Price per VM calculations, an exercise in crazy

First let me preface that the pricing involved here is generalized at best, and should in no way be a true 100% accurate reflection of any named Vendors pricing.

I’ve tried to provide a true cost of ownership for the ESXi hosts in my environment.  This takes into account all aspects of the hardware and software involved in the Data Center.  Host Hardware, Storage, Networking and Software Licensing are all included.  For determining a “price per vm” the cost is being based primarily on the amount of memory that a VM will require. The bottom line is that for every GB of RAM a VM needs, the price will be roughly $350. Secondary to memory is storage, with every GB of storage required beyond the initial 50 allocated, requiring $5 per GB.

For Networking I have tried to break down the cost per port as if we had to buy or chargeback for the total purchase price for the current networking infrastructure. Currently we have spare networking capacity on the 10GB LAN side for an additional 2 ESXi hosts. After that, new 10GB  switch blades will be required along with the various GBICs and cables.  The same can be said for the Storage Area Network, where SAN switches have spare capacity for additional hosts, but would require larger or more switches if we move past an additional 2 ESXi hosts.


Host System: $31,500

ESXi Hosts are IBM 3690 X5 Servers with redundant components running 16 Cores and 256GB of RAM each. Price at time of last purchase was roughly $31500 for the hardware with 3 years of support.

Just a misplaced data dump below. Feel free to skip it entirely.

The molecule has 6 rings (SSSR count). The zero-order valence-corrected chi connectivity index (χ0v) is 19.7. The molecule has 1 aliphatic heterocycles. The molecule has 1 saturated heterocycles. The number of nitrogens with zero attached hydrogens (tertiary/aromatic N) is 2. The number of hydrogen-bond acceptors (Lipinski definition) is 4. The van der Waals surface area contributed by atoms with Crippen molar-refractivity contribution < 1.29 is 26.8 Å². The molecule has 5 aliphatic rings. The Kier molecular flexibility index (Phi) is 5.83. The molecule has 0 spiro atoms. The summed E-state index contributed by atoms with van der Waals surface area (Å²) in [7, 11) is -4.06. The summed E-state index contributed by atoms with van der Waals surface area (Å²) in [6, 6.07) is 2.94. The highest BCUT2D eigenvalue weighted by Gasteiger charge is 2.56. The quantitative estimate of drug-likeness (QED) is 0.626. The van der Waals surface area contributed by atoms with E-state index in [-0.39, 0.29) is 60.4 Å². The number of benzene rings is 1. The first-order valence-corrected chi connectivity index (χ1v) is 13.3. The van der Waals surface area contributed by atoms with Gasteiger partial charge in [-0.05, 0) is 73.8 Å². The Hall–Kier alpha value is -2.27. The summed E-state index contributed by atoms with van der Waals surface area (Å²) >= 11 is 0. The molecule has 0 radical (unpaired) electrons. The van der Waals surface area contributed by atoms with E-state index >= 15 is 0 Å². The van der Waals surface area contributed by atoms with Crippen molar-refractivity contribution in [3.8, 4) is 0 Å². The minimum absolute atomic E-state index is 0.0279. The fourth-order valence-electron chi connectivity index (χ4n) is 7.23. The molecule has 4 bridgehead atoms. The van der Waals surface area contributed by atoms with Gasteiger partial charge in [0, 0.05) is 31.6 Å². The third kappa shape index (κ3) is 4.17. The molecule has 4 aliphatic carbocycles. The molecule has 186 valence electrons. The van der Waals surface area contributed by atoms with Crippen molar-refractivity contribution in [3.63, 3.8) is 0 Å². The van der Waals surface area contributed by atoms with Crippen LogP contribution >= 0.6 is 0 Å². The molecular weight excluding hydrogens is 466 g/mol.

Networking:  $12,000

Networking comprises of a pair of redundant 10GB LAN ports in conjunction with 6 additional 1GB LAN ports for management, iSCSI, and vMotion/HA/FT networking.

Storage: $10,000

Storage in this instance takes account for 2TB of Tier 1 provisioned storage for the standard Virtual Machine. Additional storage beyond a simple 50GB image is charged at $5 per GB.

Software Licensing: $16,000

Licensing costs include the cost per socket for vSphere Enterprise Plus licensing, Veeam Monitor and Backup, Microsoft Data Center Edition per socket. This pricing includes 3 years of support for all products.

Total Pricing Per ESXi Host: $68,750

The price per host at first glance can seem very expensive. It’s not until we take into account the consolidation ratios on each ESXi host that we can see the real cost benefit is achieved when certain ratios are met. The largest VM’s in our system currently utilize 4 vCPU with 16GB of RAM, the average VM is 1 vCPU with 3GB of RAM.  This gives a feasible consolidation ratio 64:1, though we currently do not load up a single host with 64, 3GB vRAM virtual machines.

This price breakdown takes into account the maximum allocation of 192GB of RAM per host based on the vSphere5 licensing allocations. Even though our hosts have 256GB of RAM, we do not run the hosts at 100% Memory utilization. ESXi hosts will be striving to attain 192GB of vRAM utilization, or 75% of capacity. At this level N+1 is attained with the 4th ESXi host.

Price Break Down per VM:

Currently on the primary production ESXi cluster we can achieve consolidation ratios of up to 40:1. Even though the total average across all VM’s is 3GB of RAM for each VM, the consolidation ratio doesn’t necessarily work that easily. 40:1 is an achievable ratio for the mixture of VM’s within my current environement, which brings the cost per VM to around $1680 per VM. The table below shows pricing per VM based on the memory allocated. Memory is the constraining resource in nearly all virtual environments, thus it is the key component that my pricing model is based on.

Item Quantity Cost Each Cost Total
10 G Switch Port

2

2699

5398

1G Switch Port

6

924

5544

SAN Switch Port

2

195

390

SAN SFP

2

170

340

ESXI Host

1

31,067.00

31067

ESXI License

2

3,000.00

6000

ESXI Support

2

1,961.00

3922

Veeam License

2

949

1898

Veeam Support

2

450

900

XIV Space

2

5000

10000

MS DC License

2

1631

3262

Price Total Per ESXi Host

68721

Total Costs Including Network/Storage/Host/Licensing
RAM per VM Number of VMs Price Per VM  

24

8

$8,590.13